Imagine for a moment that you are holding a six-foot-long metal pipe that has five to 10 pounds of molten glass on it, burning hot between 1500–2000 degrees Fahrenheit. There are other people walking around also holding pipes with molten glass, yelling at each other. The glass is cooling down and you only have seconds turn it into whatever what you want.This is the kind of art form that junior engineering major Jessica Rodriguez likes to do.

“It’s a strange experience, because of the danger of it but also the art-making part,” Rodriguez said.

Glassblowing caught her attention when she was 14 years old. She liked its uniqueness and the physics of the process. Rodriguez says she was rejected from several places for having no prior experience and for being female, but she finally found a teacher who initiated her into the art of glassblowing.

She is currently a member and assistant at Caliente Hot Glass art collective, where she gets to work on her own pieces. This is a big deal, even after doing it for as many years as she has. It is an expensive activity; however, she still enjoys assisting and watching the professional glassblowers make their pieces once every week or every other week for a couple of hours.

Although she has been working professionally for about three years, she still considers herself a “baby glassblower.” In this art form, it is common for people to take at least 10 years to become professionals.

For Rodriguez, glassblowing is not only an outlet from school work, but also a way to combine her interests for art and physics in a single creative activity.

“Being an engineering major makes it more interesting, because I can apply almost every single one my classes to what I’m doing,” Rodriguez said. “It’s one of those things that I try my best to make time for, just because I need to.”

She admits that making a piece is very stressful, but at the same time it takes her mind away from classes and homework.

“It’s therapeutic. You’re going into a different world. You don’t have to think about a single thing other than, ‘My priority right now is this inanimate object that can probably really hurt me, but I want to make it beautiful,’ ” Rodriguez said.

What makes glassblowing different to other art forms she has tried is that the concept of a “perfect piece” is not exactly getting the result she originally planned. She discussed how, as a glassblower, you can only manipulate the glass to a certain extent. It’s very unlike drawing, where you are in absolute control of how the piece will look. In this case, there are many factors that influence how the final shape will look, such as temperature and color application.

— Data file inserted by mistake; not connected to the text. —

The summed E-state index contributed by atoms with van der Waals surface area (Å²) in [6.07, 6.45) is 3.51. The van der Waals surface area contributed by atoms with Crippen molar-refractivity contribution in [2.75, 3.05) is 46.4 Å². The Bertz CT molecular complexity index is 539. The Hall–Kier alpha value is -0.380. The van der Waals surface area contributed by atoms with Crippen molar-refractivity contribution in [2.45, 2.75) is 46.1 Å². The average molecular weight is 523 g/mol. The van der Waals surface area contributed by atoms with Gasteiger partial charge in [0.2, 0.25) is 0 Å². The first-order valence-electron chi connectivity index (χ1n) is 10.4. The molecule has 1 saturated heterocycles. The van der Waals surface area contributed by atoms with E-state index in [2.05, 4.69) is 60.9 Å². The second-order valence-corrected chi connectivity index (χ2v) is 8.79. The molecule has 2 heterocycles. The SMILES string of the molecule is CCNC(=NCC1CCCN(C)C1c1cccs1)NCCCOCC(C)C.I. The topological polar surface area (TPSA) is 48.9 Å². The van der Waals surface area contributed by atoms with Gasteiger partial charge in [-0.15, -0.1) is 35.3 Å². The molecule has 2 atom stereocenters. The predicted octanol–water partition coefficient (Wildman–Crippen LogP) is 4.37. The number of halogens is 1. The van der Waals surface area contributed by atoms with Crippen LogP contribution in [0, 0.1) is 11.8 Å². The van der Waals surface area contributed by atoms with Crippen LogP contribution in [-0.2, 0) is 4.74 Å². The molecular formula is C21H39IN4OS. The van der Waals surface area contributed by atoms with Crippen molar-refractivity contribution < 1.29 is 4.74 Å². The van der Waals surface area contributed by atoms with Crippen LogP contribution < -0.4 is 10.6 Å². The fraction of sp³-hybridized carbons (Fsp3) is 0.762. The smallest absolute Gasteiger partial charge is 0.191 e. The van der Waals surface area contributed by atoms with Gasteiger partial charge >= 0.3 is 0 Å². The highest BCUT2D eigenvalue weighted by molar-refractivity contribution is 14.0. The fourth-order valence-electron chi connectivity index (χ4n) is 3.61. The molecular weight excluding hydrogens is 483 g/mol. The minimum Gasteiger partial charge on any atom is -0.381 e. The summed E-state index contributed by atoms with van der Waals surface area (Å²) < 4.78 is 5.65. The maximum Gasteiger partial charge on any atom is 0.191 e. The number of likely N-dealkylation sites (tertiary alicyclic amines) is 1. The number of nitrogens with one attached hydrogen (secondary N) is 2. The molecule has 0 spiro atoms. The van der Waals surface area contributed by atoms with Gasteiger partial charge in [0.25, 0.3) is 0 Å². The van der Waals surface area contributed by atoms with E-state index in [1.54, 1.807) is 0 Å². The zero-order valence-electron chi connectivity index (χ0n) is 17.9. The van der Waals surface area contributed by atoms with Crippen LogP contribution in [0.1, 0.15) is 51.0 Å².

“Therefore, by the end, the piece is never going to look the way you intended it to. But that is a very beautiful form of expression, I think,” Rodriguez said.

Even the people who have been doing it for over 20 years as a main profession will start off with an idea of the piece and end up with a completely different result. One piece can take anywhere between 30 minutes and an hour to make, but it demands the glassblower to make short, quick decisions the entire time. Thus, there is an immense amount of skill required to make each piece look like you want it to. The creative part is more in the process than in the final product.

Blowing glass for a living is an extremely expensive, long and time consuming process. But Rodriguez enjoys it so much she wants to keep doing it regardless. In fact, she and two other Trinity students have been working on an entrepreneurship project called Modern Renaissance, which is helping artists afford to create art as a career.

Rodriguez, Adam Syed, senior music composition major, and James Lovett, junior psychology major, are starting this company to provide funding for artists to help them get into galleries, and make their professions affordable. If this project picks up, Rodriguez said she would prioritize glassblowing even more and might consider it as a profession. Until then, you can catch her at Caliente Hot Glass or in the engineering labs.